It is therefore questionable how long Smer will remain, and to what extent it is now, on the pro-EU track shared by European Socialists. However, conservative forces in the EU may also enter into some surprising alliances after the EU enlargement.

"In the European Parliament ... the [British] Tories seek to construct a new coalition with the right-wing nationalists of eastern Europe," warns Harvard professor Andrew Moravcsik in his analysis of the Conservative Party's political future published in Newsweek magazine.

In Slovak conditions, that would mean teaming up with the Slovak National Party (SNS), which seems to have overcome intense internal fighting and is steadily improving in polls. SNS representatives are widely known for their racist and anti-Hungarian attitudes. If such efforts materialize and turn into a general trend of the unification of forces who share nothing but dislike for a strong EU, the result could be that the overall standard of the conservative movement would be dragged down by extremist newcomers.

However, the problem runs across the political spectrum. For example, according to recent media reports, former TV journalist Eva Černá, a current MP for the liberal New Citizen's Alliance (ANO), is to be ANO's number one candidate in the EP elections.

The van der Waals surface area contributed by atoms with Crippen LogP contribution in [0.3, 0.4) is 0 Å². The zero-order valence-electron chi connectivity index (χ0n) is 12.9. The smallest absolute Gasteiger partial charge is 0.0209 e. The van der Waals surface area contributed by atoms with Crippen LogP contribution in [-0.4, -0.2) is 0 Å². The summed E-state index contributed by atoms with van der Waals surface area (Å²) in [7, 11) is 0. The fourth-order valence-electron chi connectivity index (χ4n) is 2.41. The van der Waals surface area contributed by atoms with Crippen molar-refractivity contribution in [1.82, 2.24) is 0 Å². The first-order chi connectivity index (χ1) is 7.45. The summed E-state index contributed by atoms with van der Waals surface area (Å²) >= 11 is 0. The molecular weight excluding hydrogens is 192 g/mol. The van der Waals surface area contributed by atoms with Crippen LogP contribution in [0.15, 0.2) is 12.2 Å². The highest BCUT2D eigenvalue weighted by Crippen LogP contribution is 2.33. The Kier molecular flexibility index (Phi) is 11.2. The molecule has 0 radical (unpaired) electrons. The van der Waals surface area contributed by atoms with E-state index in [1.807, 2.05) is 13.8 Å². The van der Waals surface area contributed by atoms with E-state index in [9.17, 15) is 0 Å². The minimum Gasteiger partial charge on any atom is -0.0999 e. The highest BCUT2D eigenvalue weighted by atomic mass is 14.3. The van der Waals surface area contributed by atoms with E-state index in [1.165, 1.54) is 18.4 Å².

ANO, whose MPs will join the European Liberal, Democrat and Reformist Party in the EP, was launched in 2001 by media mogul Pavol Rusko, mainly to serve his own political ambitions. Ideology most likely did not rank first with Rusko, who initially indicated that the new party would be leftist.

In the past, Černá made no secret of despising politics and ran in the 2002 parliamentary elections only following pressure from Rusko, who was well aware of the potential of the well-recognised Černá, who made a career in Rusko's TV station Markíza. The move worked, and Černá brought the party a fair number of votes.

Perhaps Černá has since come to like the political life, but it is more likely Rusko is just playing the same election trick. There is good reason to doubt her abilities and interest in the job.

The fact that there is an enormous difference between politicians and politics in the EU and in Slovakia can hardly be denied.

The latter can hardly rise to the level of the former in the foreseeable future. The question is whether the political forces in today's EU are strong enough to collaborate with their newly found "friends" from the East and, at the same time, not sink to their level. For the time being, it would perhaps be wiser if they just kept their distance.